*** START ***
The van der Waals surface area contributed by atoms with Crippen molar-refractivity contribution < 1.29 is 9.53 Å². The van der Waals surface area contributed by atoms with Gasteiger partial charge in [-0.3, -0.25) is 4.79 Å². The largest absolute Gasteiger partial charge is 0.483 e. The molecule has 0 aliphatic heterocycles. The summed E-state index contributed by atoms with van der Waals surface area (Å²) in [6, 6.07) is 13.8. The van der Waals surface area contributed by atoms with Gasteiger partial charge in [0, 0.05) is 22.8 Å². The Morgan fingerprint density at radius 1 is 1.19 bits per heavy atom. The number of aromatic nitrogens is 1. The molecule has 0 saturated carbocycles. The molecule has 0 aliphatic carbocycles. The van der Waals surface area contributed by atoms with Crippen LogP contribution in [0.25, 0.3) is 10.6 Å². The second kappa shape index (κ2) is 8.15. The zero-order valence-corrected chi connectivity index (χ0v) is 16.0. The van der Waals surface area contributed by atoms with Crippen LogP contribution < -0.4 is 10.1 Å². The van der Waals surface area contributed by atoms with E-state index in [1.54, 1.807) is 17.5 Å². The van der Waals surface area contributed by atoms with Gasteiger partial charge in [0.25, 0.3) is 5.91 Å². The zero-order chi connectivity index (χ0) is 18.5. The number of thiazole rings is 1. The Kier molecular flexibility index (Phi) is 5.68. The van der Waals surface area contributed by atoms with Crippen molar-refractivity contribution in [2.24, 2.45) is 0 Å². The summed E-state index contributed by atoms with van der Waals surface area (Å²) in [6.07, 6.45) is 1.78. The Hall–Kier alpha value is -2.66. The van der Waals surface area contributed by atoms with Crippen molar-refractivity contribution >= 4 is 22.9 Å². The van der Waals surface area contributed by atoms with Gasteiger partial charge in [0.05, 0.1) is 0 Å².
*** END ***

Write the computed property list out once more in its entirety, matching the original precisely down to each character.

The van der Waals surface area contributed by atoms with Crippen molar-refractivity contribution < 1.29 is 9.53 Å². The van der Waals surface area contributed by atoms with Gasteiger partial charge in [-0.3, -0.25) is 4.79 Å². The largest absolute Gasteiger partial charge is 0.483 e. The molecule has 0 aliphatic heterocycles. The summed E-state index contributed by atoms with van der Waals surface area (Å²) in [6, 6.07) is 13.8. The van der Waals surface area contributed by atoms with Gasteiger partial charge in [0, 0.05) is 22.8 Å². The Morgan fingerprint density at radius 1 is 1.19 bits per heavy atom. The number of aromatic nitrogens is 1. The molecule has 0 saturated carbocycles. The molecule has 0 aliphatic carbocycles. The van der Waals surface area contributed by atoms with Crippen LogP contribution in [0.25, 0.3) is 10.6 Å². The second kappa shape index (κ2) is 8.15. The zero-order valence-corrected chi connectivity index (χ0v) is 16.0. The van der Waals surface area contributed by atoms with Crippen LogP contribution < -0.4 is 10.1 Å². The van der Waals surface area contributed by atoms with E-state index in [1.54, 1.807) is 17.5 Å². The van der Waals surface area contributed by atoms with Gasteiger partial charge in [0.25, 0.3) is 5.91 Å². The zero-order chi connectivity index (χ0) is 18.5. The number of thiazole rings is 1. The Kier molecular flexibility index (Phi) is 5.68. The van der Waals surface area contributed by atoms with Crippen molar-refractivity contribution in [2.24, 2.45) is 0 Å². The summed E-state index contributed by atoms with van der Waals surface area (Å²) in [6.07, 6.45) is 1.78. The Hall–Kier alpha value is -2.66. The van der Waals surface area contributed by atoms with Crippen molar-refractivity contribution >= 4 is 22.9 Å². The van der Waals surface area contributed by atoms with Gasteiger partial charge in [0.05, 0.1) is 0 Å².